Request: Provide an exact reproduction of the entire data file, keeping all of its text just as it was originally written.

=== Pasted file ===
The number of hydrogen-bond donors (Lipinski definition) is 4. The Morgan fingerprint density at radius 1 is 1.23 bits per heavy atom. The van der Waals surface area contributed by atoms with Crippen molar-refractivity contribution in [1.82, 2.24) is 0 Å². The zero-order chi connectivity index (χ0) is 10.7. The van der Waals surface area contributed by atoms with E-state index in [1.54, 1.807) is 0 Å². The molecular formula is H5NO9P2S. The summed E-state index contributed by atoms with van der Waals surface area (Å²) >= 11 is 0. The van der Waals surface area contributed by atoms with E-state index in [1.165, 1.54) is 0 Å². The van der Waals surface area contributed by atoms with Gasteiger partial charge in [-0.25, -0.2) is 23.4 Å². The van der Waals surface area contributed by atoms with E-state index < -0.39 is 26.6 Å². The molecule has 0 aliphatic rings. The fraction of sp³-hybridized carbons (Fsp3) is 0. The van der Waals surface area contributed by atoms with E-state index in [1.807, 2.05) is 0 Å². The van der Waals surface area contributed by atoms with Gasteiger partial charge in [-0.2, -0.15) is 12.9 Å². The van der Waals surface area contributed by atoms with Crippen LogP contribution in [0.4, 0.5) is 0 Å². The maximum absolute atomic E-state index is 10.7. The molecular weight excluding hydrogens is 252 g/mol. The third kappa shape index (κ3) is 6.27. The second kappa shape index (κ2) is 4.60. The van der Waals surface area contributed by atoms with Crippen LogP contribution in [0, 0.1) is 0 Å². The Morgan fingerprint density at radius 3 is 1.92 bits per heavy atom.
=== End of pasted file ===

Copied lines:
The number of hydrogen-bond donors (Lipinski definition) is 4. The Morgan fingerprint density at radius 1 is 1.23 bits per heavy atom. The van der Waals surface area contributed by atoms with Crippen molar-refractivity contribution in [1.82, 2.24) is 0 Å². The zero-order chi connectivity index (χ0) is 10.7. The van der Waals surface area contributed by atoms with E-state index in [1.54, 1.807) is 0 Å². The molecular formula is H5NO9P2S. The summed E-state index contributed by atoms with van der Waals surface area (Å²) >= 11 is 0. The van der Waals surface area contributed by atoms with E-state index in [1.165, 1.54) is 0 Å². The van der Waals surface area contributed by atoms with Gasteiger partial charge in [-0.25, -0.2) is 23.4 Å². The van der Waals surface area contributed by atoms with E-state index < -0.39 is 26.6 Å². The molecule has 0 aliphatic rings. The fraction of sp³-hybridized carbons (Fsp3) is 0. The van der Waals surface area contributed by atoms with E-state index in [1.807, 2.05) is 0 Å². The van der Waals surface area contributed by atoms with Gasteiger partial charge in [-0.2, -0.15) is 12.9 Å². The van der Waals surface area contributed by atoms with Crippen LogP contribution in [0.4, 0.5) is 0 Å². The maximum absolute atomic E-state index is 10.7. The molecular weight excluding hydrogens is 252 g/mol. The third kappa shape index (κ3) is 6.27. The second kappa shape index (κ2) is 4.60. The van der Waals surface area contributed by atoms with Crippen LogP contribution in [0, 0.1) is 0 Å². The Morgan fingerprint density at radius 3 is 1.92 bits per heavy atom.